There’s a great Seinfeld episode, where George Costanza makes an insightful and funny comment in a team meeting. His boss Kruger starts laughing, followed by all of his colleagues. George seizes the moment, but not as we might expect. He says, “That’s it. I’m out of here” and proceeds to exit the room. The next day, Kruger tells George “You’re my main man. I can’t put my finger on it, but…you always leave me wanting more.”

When I was a young manager trying to progress in a large organisation, I thought the key to my success was to know my stuff deeply, then share my insights, ideas and opinions at every turn – often in great detail. In every forum, large or small, I aimed to demonstrate mastery of my subject matter, no matter how much I happened to dominate a particular conversation as a consequence. Then, before I was to make my first big presentation to the executive team, my manager pulled me aside to give me some friendly advice.

“Peter, it’s clear you know your stuff and you’ve got some great ideas. That’s why I’m giving you this chance to present directly to the executive team. But, having worked with you for a few months now, I can say with some confidence that you’re way too verbose, and you suck more than your fair share of oxygen out of every room. In this meeting, your objective is to be brief, be bright, and be gone.”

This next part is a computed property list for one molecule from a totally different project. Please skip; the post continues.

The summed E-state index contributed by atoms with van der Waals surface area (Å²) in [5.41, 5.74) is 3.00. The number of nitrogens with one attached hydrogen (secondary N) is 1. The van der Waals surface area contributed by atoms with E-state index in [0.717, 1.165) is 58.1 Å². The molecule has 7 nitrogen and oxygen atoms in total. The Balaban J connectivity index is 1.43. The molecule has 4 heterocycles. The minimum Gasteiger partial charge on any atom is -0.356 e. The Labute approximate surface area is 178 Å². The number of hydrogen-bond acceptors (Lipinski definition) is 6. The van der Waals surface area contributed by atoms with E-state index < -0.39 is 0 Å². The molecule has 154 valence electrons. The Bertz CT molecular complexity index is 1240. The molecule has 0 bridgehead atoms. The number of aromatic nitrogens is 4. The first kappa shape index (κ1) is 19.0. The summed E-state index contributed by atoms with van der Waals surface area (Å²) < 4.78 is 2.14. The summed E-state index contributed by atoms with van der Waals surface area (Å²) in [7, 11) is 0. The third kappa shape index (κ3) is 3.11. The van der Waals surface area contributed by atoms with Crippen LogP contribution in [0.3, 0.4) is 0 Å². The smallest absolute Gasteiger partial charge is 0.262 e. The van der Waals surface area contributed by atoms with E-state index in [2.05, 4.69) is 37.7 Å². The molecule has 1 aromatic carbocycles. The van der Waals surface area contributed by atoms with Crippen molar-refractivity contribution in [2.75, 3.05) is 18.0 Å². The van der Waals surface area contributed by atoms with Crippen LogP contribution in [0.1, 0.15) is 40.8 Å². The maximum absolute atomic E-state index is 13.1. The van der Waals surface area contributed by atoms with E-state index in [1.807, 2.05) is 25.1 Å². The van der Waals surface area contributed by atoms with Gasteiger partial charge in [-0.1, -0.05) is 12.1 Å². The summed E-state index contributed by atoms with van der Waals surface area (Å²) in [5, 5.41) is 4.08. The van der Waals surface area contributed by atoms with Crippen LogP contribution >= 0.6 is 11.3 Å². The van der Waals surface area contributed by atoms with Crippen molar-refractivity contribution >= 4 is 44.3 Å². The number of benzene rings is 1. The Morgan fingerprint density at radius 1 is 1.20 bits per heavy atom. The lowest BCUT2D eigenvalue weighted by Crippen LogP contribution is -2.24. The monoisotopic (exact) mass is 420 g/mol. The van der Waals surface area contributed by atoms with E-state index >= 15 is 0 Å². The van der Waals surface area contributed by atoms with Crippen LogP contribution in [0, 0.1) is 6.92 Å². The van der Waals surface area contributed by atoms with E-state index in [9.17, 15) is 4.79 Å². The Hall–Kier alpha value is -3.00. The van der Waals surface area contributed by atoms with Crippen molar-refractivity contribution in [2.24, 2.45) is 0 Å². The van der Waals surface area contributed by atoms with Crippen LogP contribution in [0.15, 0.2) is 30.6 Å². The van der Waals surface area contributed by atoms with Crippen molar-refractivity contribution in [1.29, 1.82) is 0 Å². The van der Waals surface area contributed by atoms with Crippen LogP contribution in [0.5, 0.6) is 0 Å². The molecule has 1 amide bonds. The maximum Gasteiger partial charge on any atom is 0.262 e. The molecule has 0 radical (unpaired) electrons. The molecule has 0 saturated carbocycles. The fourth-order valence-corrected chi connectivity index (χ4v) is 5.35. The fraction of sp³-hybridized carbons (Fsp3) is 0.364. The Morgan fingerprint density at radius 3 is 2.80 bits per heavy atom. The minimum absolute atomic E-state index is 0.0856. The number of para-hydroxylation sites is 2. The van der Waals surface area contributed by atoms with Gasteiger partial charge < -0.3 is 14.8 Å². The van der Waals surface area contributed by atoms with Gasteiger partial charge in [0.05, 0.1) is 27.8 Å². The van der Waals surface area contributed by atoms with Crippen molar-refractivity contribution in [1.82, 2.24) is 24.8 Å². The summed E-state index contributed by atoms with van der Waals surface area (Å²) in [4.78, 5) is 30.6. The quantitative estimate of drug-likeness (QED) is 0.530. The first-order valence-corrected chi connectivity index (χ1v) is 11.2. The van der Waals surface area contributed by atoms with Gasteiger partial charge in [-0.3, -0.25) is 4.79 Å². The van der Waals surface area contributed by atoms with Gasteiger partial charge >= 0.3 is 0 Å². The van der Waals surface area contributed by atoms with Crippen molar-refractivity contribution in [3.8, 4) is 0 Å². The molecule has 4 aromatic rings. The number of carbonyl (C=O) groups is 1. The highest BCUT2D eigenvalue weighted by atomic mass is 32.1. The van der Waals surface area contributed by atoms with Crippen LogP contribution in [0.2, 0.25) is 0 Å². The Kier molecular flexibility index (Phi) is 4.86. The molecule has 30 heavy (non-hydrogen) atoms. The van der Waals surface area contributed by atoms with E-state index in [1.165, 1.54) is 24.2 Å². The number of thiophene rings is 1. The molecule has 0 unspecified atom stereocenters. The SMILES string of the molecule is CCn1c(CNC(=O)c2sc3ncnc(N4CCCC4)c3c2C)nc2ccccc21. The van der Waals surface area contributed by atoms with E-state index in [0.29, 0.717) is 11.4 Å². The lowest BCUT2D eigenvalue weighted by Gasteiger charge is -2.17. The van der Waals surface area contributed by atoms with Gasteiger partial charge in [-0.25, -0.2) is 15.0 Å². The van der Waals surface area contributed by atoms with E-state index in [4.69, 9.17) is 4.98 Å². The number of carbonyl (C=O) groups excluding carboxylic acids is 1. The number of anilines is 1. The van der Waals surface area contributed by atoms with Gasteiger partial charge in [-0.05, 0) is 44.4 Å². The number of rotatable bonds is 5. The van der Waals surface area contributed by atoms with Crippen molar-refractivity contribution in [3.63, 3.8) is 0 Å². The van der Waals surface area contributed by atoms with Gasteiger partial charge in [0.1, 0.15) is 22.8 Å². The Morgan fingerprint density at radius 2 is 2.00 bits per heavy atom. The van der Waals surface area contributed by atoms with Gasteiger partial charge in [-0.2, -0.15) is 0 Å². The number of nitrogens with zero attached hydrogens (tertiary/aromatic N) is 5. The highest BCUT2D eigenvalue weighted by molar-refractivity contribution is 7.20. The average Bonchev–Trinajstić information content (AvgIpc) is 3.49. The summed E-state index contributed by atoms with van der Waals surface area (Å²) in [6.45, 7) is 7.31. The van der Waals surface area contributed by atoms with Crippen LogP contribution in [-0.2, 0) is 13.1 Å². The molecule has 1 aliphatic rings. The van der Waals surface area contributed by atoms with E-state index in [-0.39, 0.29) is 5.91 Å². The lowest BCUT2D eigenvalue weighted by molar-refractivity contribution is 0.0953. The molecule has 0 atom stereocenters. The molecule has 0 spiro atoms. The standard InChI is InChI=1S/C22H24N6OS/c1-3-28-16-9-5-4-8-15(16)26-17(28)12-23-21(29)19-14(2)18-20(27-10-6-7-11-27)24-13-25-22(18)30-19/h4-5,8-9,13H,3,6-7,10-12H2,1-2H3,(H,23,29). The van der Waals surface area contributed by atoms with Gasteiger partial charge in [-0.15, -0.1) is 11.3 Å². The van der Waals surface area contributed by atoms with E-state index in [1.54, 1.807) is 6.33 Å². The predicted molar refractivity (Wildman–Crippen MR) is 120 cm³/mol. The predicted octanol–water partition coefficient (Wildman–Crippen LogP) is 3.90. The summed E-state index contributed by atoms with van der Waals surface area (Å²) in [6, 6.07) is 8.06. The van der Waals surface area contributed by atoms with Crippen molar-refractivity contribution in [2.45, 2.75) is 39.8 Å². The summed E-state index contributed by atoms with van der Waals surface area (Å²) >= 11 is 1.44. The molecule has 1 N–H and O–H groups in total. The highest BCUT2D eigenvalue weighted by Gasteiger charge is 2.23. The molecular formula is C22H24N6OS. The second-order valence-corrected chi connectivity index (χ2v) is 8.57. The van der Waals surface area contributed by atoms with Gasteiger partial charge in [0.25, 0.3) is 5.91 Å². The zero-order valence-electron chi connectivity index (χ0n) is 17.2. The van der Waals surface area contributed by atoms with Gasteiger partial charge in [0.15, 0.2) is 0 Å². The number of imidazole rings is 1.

As challenging as this feedback was to hear, it was spot on and has been a gift that has kept on giving. In the many years since, I’ve learned that there is usually an inverse proportion between how much we are speaking and how much we are influencing. Those with real influence, speak briefly, precisely, and leave their audience wanting more. Just like George Costanza.

Give the punchline early

Many of us can get lost in a long preamble before we make our key point. This is particularly common when we are trying to give bad news, deal with a sensitive subject or demonstrate to someone more senior that we know our stuff.

The longer you talk without saying anything material, the more nervous, impatient or agitated the other party gets, and it’s not possible to influence anybody who is in that state.

A much better strategy is to give the punchline very early in the conversation. This might sound like, “I can give you the whole story if you like, but the punchline is…”

It works because you demonstrate respect for the other party’s time and you allow them to choose how much information they need. If they want more, they will ask, but now you are still talking because they asked you to, not because you assumed they wanted all the detail. They’re pulling for it now, you’re not pushing it on them, so your influence is greater.

Just the like the wonderful advice I was given all those years ago, your aim is to be brief, be bright and be gone.

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about PETER

For two decades, Dr. Peter Fuda has been a Sherpa to leaders, teams and organizations across the globe. He’s coached more than 250 CEOs to measurably higher levels of performance. His consulting company has delivered dozens of cases of business transformation and thousands of individual cases of leadership transformation, at a success rate of greater than 90%.

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